Consent and Refusal to Assignments & Underletting
We have expanded our range of documents to help landlords and tenants handle applications to assign leases and grant underleases. Our new and amended documents are designed to comply with the Protocol for Applications for Consent to Assign or Sublet (also called the Alienation Protocol) which was introduced last year.
What is the Alienation Protocol?
The Alienation Protocol can be found at http://www.propertyprotocols.co.uk. It aims to standardise how landlords and tenants in England and Wales approach applications for consent to assignments and underlettings. It is a “best practice” guide that is endorsed by many high profile players in the property industry.
How does the consent process work?
Most business leases permit a tenant to assign (or sell) the lease subject to obtaining the landlord’s consent. Some leases also permit the tenant to grant an underlease, either of the whole of the premises or of a part or parts.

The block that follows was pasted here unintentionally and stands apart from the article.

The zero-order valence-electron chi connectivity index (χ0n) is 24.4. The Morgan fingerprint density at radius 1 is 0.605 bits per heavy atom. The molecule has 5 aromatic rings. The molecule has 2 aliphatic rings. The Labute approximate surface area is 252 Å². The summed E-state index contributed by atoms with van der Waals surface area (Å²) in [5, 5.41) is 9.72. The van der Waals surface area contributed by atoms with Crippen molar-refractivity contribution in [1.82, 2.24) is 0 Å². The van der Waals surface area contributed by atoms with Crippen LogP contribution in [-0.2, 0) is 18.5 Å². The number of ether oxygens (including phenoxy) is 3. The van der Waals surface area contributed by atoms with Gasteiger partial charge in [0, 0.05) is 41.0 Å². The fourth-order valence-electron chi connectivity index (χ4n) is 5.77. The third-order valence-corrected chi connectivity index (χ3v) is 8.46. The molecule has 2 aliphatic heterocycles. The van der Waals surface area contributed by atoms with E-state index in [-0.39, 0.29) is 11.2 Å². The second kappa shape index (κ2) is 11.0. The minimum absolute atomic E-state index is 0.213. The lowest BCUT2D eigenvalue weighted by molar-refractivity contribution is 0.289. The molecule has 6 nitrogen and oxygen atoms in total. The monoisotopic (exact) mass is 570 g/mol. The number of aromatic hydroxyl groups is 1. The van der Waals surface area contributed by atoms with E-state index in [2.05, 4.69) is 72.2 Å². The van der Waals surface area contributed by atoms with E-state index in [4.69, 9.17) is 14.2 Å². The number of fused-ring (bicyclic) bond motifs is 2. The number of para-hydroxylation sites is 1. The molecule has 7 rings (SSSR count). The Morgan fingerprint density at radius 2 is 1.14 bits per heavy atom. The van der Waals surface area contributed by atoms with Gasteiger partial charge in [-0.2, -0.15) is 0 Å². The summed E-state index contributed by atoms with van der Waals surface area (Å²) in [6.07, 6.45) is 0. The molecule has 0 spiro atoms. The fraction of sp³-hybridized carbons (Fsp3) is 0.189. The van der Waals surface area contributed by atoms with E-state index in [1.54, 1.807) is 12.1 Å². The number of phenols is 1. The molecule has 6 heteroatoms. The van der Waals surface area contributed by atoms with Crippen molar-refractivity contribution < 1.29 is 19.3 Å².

The first stage of the process is for the tenant to apply for the landlord’s consent to the proposed assignment or underlease. The tenant’s application should be in writing and should contain all the information necessary for the landlord to make a decision.
The landlord will then decide whether or not to consent to the proposed assignment or underlease. The landlord may only withhold consent if it is reasonable to do so. It might be reasonable to refuse consent to an assignment if, for example, the financial information provided for the assignee indicates that the assignee will be unable to afford the rent. The landlord may give consent subject to reasonable conditions. These can include a requirement for personal guarantees or a rent deposit to be provided.
If the landlord is willing to give consent, it will confirm this to the tenant. The consent will be formally documented in a Licence to Assign or Licence to Underlet.
We have updated our Tenant’s Request for Consent templates and our Heads of Terms templates for both assignment and underlettings. We have also added new Letters for landlords to use to acknowledge applications for consent, request further information and notify the tenant of the landlord’s decision to give or withhold consent.
The contents of this Newsletter are for reference purposes only and do not constitute legal advice. Independent legal advice should be sought in relation to any specific legal matter.